PLEASE NOTE: To protect our safety as well as the safety of our clients with respect to the threats of COVID-19, our attorneys are currently working remotely. We are, however, responding to website inquiries and offering the ability to confer with us via telephone, email, and video conferencing. Please call our office to discuss your options and/or send us an email through the website inquiry form, and we will respond as soon as reasonably possible.

Retaliation, termination common among sexual harassment victims

On Behalf of | Sep 9, 2020 | Sexual Harassment |

You have a right to feel comfortable in your New York place of employment. If someone sexually harasses you, you should also be able to feel comfortable speaking out about it without having to fear retaliation. Research shows, however, that the majority of workplace sexual harassment victims who come forward face more hardships after doing so.

According to the Mercury News, a study of more than 46,000 sexual harassment claims filed within a recent four-year period revealed that many victims of workplace sexual harassment face termination or retaliation afterward. The study also showed that you are more likely to experience these issues if you are female, with women making 81% of workplace sexual harassment allegations.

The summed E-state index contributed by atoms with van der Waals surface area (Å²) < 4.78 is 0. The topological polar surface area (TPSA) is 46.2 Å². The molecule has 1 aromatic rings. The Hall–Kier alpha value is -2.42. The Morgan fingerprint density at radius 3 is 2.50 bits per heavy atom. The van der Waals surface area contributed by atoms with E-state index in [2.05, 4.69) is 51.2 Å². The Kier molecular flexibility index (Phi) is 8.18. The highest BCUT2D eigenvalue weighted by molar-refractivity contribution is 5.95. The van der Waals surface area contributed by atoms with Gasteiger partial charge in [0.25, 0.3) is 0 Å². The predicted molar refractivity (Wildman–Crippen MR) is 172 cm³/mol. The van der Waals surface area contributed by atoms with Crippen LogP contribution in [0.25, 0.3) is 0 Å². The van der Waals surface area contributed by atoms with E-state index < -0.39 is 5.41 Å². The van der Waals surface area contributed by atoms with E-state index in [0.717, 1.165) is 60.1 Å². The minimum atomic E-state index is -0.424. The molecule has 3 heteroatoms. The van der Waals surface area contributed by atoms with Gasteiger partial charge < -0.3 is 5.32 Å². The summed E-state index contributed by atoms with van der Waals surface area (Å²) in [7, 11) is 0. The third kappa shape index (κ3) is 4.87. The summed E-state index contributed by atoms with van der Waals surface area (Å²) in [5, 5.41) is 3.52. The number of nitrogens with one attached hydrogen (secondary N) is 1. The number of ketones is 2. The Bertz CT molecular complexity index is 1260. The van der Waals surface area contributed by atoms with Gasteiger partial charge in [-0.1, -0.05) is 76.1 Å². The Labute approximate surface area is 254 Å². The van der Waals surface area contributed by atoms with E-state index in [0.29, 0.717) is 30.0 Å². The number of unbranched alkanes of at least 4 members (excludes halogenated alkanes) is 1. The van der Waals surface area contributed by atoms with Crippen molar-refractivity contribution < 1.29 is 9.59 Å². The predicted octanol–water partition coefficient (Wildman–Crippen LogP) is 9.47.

Termination after reporting sexual harassment

The study found that 64% of individuals who experience and report on-the-job sexual harassment lose their jobs within one year of making their reports. The high chance of termination may be why so many employees who experience sexual harassment never report it. Research shows that 99.8% of those subjected to sexual harassment never file formal complaints.

Retaliation after sexual harassment

You also face a high risk of having your employer retaliate against you after you report sexual harassment at work. Nearly 70% of employees who made formal sexual harassment claims say they experienced some type of retaliation after doing so.

Retaliation manifests in many ways, and it may not always be overt. In some cases, your employer may retaliate against you by giving you less-favorable duties or hours. In others, you may not receive a raise or promotion you otherwise would had you not come forward about your experience.